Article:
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Another Showdown at the Mullahs’ Corral

February 10th, 2010 - 1:33 pm

I believe that the Iranian regime has assembled the largest armed force in history to protect it from the Iranian people’s righteous indignation on Thursday the 11th.  There will be hundreds of thousands of police, revolutionary guards, Basij, and people bused in from the countryside to Tehran.

Additionally, the regime is shutting down communications, especially in Tehran.  Iranian Tweeters say internet is largely gone, and cell phones are not working.  None of this is new, and in the past the dissidents have managed to beat the censors; it will be interesting to see if the mullahs’ trusted advisers (mostly Chinese) are more effective this time.  They certainly have failed in China, and the Iranian authorities have demonstrated an almost supernatural ability to screw up their own plans.

A case in point:  the political center of the city is Azadi Square, and workers have been stringing loudspeakers (and probably cameras) all over the  square and the approach routes, in order to drown out the chants of the demonstrators.  So today they tested the system by broadcasting the national anthem.  Except it was the shah’s anthem, not the Islamic Republic’s.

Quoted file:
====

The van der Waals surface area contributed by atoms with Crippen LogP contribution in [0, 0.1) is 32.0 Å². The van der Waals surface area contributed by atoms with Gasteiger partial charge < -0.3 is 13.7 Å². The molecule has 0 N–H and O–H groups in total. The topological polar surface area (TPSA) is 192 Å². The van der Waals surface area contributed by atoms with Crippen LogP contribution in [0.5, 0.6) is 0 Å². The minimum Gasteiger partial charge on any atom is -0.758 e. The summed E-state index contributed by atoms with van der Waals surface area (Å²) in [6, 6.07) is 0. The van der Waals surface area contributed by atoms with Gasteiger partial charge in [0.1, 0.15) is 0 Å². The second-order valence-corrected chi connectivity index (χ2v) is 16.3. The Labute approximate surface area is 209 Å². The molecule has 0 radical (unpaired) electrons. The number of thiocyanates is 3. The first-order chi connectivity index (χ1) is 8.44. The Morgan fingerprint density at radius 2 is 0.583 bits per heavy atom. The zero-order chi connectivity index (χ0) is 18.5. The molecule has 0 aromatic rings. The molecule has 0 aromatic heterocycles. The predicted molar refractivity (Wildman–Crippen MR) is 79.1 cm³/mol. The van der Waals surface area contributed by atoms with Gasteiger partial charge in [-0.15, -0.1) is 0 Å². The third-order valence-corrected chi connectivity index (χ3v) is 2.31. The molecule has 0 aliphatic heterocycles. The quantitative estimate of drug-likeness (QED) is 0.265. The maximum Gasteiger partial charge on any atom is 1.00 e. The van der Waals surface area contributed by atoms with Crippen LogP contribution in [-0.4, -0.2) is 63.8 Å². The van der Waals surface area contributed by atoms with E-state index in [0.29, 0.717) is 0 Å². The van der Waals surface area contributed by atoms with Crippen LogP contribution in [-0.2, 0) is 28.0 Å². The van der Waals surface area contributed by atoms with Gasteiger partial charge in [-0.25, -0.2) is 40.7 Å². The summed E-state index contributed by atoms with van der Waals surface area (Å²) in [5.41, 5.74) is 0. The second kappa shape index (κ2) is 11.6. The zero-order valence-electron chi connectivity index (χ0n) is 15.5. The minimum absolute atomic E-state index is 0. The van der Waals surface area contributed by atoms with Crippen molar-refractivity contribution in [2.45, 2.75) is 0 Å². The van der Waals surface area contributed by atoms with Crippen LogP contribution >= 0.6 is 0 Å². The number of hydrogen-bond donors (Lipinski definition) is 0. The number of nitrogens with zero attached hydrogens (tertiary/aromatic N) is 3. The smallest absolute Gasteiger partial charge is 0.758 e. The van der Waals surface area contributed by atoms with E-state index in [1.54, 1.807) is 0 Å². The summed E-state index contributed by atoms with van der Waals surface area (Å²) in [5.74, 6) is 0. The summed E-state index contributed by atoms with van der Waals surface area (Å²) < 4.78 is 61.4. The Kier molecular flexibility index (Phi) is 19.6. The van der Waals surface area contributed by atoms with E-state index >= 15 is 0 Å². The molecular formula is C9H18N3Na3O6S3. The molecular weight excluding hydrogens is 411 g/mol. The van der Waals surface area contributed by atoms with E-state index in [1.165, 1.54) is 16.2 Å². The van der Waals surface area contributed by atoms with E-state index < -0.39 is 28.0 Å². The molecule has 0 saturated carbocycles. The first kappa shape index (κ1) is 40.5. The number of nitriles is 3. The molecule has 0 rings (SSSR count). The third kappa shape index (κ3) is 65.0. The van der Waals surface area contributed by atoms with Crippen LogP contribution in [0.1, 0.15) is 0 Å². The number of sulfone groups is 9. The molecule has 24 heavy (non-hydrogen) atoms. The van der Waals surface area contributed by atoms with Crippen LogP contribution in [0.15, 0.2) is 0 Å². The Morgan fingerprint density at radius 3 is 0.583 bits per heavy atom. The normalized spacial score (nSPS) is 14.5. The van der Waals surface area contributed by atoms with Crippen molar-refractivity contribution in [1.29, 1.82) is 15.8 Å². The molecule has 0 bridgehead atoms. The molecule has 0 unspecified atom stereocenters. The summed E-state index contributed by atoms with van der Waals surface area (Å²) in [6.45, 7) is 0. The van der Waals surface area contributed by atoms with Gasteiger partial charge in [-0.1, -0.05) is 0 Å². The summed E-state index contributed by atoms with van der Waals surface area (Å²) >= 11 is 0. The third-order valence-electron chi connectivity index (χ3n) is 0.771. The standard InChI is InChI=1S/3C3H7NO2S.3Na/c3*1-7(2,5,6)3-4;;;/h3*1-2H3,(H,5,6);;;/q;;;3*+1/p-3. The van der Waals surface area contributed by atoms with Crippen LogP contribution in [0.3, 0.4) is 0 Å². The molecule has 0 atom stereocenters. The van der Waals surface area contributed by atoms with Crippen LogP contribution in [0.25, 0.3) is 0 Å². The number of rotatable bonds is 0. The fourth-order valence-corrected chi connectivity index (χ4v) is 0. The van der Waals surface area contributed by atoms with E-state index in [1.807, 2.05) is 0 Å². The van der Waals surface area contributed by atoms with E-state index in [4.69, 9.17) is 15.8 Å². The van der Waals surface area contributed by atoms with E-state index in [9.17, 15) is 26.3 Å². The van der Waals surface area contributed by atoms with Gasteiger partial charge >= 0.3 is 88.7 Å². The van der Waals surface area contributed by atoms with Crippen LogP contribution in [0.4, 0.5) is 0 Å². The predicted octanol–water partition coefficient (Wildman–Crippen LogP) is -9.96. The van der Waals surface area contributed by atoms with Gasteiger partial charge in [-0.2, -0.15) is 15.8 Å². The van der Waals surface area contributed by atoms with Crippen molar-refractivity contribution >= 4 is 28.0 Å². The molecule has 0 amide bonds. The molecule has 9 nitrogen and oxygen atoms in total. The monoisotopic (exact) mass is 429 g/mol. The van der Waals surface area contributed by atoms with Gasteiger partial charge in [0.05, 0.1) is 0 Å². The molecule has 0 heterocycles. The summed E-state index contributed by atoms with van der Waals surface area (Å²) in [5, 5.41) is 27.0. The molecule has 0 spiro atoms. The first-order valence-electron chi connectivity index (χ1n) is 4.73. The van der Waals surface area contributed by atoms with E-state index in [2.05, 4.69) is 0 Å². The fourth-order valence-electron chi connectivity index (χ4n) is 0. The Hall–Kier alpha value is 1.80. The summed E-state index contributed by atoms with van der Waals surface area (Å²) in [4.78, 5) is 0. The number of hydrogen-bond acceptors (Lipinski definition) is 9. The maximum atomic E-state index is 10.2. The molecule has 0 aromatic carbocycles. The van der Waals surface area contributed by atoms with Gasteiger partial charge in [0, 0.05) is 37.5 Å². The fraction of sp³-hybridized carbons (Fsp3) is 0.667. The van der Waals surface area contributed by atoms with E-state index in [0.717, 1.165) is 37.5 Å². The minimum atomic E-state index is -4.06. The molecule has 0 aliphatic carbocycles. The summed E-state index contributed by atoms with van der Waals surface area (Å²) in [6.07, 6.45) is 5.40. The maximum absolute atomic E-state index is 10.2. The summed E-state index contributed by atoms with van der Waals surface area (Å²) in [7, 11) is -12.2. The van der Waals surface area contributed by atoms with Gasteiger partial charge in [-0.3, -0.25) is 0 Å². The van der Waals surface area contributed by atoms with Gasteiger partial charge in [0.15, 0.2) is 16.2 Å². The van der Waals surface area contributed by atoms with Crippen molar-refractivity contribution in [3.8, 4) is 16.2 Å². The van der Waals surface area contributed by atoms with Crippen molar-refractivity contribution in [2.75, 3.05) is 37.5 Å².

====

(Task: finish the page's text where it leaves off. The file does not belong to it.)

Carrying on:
Was it sabotage, or that incredible knack of ruining even a simple dry run?  Who knows?  Whatever it was, it reinforces the regime’s popular image of a bunch of thugs who can only kill, maim and torture, but not build anything of value.

The regime is very nervous, as well it should be.  They don’t trust anyone outside a very small circle of fanatical loyalists.  The broadcasters at radio/tv headquarters scheduled to cover the festivities were all replaced on Tuesday.  Activists, intellectuals, and relatives of opposition leaders have been thrown in jail.  These measures have been in effect for some time now — Reporters Sans Frontières claims 400 journalists have left the country since June 2009 and 2000 journalists are jobless — but have not cowed the dissidents.  We’ll soon see if that has changed.

One of the most fascinating aspects of the current phase of the Iranian revolution is that many of those arrested knew it was coming, had the opportunity to hide, but chose to go to jail.  They viewed their arrest as a badge of honor, and (not to make light of the horrors of Iranian jails) perhaps even a good career move.  They expect the regime to fall, and they are building up credits for the next government.

The two leaders of the Green Movement, Mir Hossein Mousavi and Mehdi Karroubi, expect to be arrested either Wednesday or Friday, and indeed they have been daring Supreme Leader Ali Khamenei to do it.  They believe that if they are arrested, the country will rise up against the regime.

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